22 SES 04 B, Students' Readiness and Expectations
Investing in education plays a crucial role in economic development because sustainable economic growth requires a population with high level of education and skills. Young people in countries with an education system with a strong connection to the labor market, such as Germany, have a higher probability of finding employment and social stability, than countries where the dynamics between system and vocational skills are degraded. The differences in educational returns show that the success or failure of educational orientation depends on the complex interaction between policies and institutions demarcated in each national context. We intend to develop a model of multivariate analysis (regression analysis) that can show the differences between the returns to education of young people in vocational education in different directions and thus the probability of finding a job. The desired empirical research demonstrates a model of analysis of the impact of vocational education in the labor market. Current investigations are determined by the costs and benefits of education, instead of determining the monetary costs and educational benefits. These analyzes are based on a perfect environment for economic adjustment (Mincer, 1974). Many investigations neglect variables of the current return. Assuming the importance of the statistical model of Mincer, seek to determine a model that is able to show new assumptions taking into account the new variables. Based on an environment of uncertainty about choices and pathways of young people in analysis, lead us to the realization of a nonlinear model of educational returns. For a given speech people respond in different ways, and there is a unique effect of educational policies therefore analyze this investigation under a heterogeneous model of educational returns and, therefore, we intend to introduce a variable in our regression model that permits reflect on the variability of educational policy (Carneiro, Heckman, 2003). There is some literature that specifies the individual educational returns of individuals in the society. Finalizing that the higher the level of education increased the likelihood of finding a job with a higher salary and investment (Hanusheck, 2011; Dearden, 2002; Mcintosh, 2006; Blunded, 2005, Card, 1999; Harmon, 1995). Many authors such as Wolter and Ryan (2011), Hanushek and Wobmann (2008) and Ryan (2012), stress the importance of vocational education in the promotion of skills and investment in the labor market (Smith, 2013). Other demarcate up this view, emphasizing the idea that it is necessary to invest in the importance of education as a basic knowledge of mathematics, science and literature (Krueger and Kumar, 2004). Author, Katz and Kearney (2008) demonstrated that in the USA increased educational feedback is an important component of inequality. Ryan (2012) showed that there is a positive effect on the education of young people return to vocational education, compared with those who do not have the 12 years of study. The theoretical model, which underlies, this research is the model of Pissarides (1979), Mincer (1974) and Becker (1964). Characterized in the Mincer regression (1974) model, the equation Effect i =βXi + δVOCi + σSi +εi. Take as VOCI variable - the years of youth in vocational education. (Obtaining the value 1 if the young i have a vocational education and 0 if the young i holds a general education by means of study), and i Effect will be considered as the effect of the labor market as unemployment, Xi is characterized by a set of variables. A positive effect of δ will be considered a benefit of vocational education on teaching general way, the effect is favorable (Gustman and Steinmeeir (1980.)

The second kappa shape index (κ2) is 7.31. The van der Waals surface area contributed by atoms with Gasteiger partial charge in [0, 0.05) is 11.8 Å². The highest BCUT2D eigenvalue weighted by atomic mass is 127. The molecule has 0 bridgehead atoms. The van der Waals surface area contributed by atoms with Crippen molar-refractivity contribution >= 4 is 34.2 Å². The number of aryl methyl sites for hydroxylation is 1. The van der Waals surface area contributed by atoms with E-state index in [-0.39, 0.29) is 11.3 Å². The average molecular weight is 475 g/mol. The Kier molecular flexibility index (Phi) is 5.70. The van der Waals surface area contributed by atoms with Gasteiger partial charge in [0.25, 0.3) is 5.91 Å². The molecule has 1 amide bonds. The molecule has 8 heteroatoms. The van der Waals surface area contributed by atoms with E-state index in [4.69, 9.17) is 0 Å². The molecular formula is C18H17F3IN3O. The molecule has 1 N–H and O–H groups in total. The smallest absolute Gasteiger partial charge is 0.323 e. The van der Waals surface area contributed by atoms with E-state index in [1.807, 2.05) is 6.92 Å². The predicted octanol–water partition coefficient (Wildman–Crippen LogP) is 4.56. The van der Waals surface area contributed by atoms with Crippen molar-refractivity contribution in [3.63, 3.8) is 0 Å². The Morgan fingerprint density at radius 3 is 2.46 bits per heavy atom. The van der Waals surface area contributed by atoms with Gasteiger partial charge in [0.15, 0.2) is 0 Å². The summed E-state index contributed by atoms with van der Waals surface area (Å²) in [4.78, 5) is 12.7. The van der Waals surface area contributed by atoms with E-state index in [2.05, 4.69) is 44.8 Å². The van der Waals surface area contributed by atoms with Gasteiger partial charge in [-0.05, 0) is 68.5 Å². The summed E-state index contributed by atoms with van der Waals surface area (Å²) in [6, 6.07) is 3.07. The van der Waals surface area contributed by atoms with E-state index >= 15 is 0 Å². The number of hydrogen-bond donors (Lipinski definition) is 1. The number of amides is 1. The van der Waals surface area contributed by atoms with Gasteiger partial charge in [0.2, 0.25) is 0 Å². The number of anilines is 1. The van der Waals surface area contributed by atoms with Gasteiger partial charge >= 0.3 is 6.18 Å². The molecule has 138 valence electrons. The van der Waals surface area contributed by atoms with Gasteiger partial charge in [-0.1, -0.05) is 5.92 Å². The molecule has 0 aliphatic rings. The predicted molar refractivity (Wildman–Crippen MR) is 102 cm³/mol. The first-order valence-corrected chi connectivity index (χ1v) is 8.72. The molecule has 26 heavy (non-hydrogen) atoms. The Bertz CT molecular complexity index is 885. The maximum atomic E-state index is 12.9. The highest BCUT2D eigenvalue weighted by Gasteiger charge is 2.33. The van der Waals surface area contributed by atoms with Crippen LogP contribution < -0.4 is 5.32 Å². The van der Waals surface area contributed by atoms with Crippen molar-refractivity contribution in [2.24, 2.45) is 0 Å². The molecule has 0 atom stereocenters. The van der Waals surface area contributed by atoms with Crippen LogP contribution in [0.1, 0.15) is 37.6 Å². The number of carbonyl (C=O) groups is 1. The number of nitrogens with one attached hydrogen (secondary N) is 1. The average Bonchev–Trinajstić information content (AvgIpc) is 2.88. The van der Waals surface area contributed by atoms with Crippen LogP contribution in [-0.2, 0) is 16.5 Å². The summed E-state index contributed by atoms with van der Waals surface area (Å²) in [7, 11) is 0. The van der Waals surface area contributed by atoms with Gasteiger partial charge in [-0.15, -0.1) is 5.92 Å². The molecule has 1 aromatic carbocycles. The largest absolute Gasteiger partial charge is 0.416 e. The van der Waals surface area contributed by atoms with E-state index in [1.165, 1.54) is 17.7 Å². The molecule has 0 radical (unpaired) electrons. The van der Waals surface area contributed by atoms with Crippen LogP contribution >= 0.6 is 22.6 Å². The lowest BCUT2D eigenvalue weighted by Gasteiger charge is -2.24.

Pissarides, C.A. (1979). Job matching with state employment agencies and random search. Economic journal, December 1979, Vol. 89, No 356, pp.818-833. http://www.jstor.org/stable/2231501 [accessed 8.4.2013]. reform in the European Union. CESifo economic studies, March 2012, Vol.58, No 1, pp. 73-109. http://dx.doi.org/10.1093/cesifo/ifr032 [accessed research, Vol. 54, No 3, pp. 249-274. Ryan, C. (2002). Individual Returns to Vocational Education and Training Qualifications. NCVER, Adelaide. Card, D. (1999) Education and Earnings. In O. Ashenfelter and D. Card (eds), Handbook of Labor Economics. Amsterdam and New York: North Holland. Carneiro,P.,Heckman, J.J. (2003). Empirical Estimates of the Returns to Schooling. Chicago University: NSF 97-09-873, NSF-SES-0099195, NICHD- 40-4043-000-85-261. Cedefop (2012). From education : to working life. Luxembourg: Publications Office. Dearden, L.; McIntosh, S.; Myck, M., Vignoles, A. (2002). The returns to development. Journal of economic literature, Vol. 46, No 3, pp. 607-668. discussion paper; 6083. Goldin, C. (2000) .The Human-Capital Century and American Leadership: Virtues of the Past.Journal of Economic History 61(2): 263-292 Gustman, A.L.;Steinmeeir, TL. (1980). Labor markets evaluations training programs in the public high schools – toward a framework for analysis. Massachusetts: Cambridge University Press for National Bureau of Economic Research. Hanusheck, E.; Woessmann, L.; Zhang, L. (2011). General education, vocational education and labour market outcomes over the life cycle. IZA Hanushek, E.A.; Wößmann, L. (2012). The economic benefit ofeducational Harmon, C. and Walker, I. (1995) Estimates of the Economic Return to Schooling for the United Kingdom. American Economic Review, 85, 1278–1286. Harmon, C., Oosterbeek, H., Walker, I. (2002).The returns to education: microeconomics. Journal of economics survey 17(2): 115:141 Krueger, D. and K. Kumar (2003a) .Skill-specific rather then General Education: A Reason for US-Europe Growth Divergences? NBER.9408 Krueger, D. and K. Kumar (2003b) .US-Europe Di¤erences in Technology-Driven Growth:Quantifying the Role of Education.NBER Working Paper 10001 Mcintosh, S. (2006). Further analysis of the returns to academic and vocational qualifications. Oxford bulletin of economics and statistics, Vol. 68, Issue 2, pp. 225-251. Mincer, J.(1974). Schooling, Experience and Earnings. New York: Columbia University Press for National Bureau of Economic Research.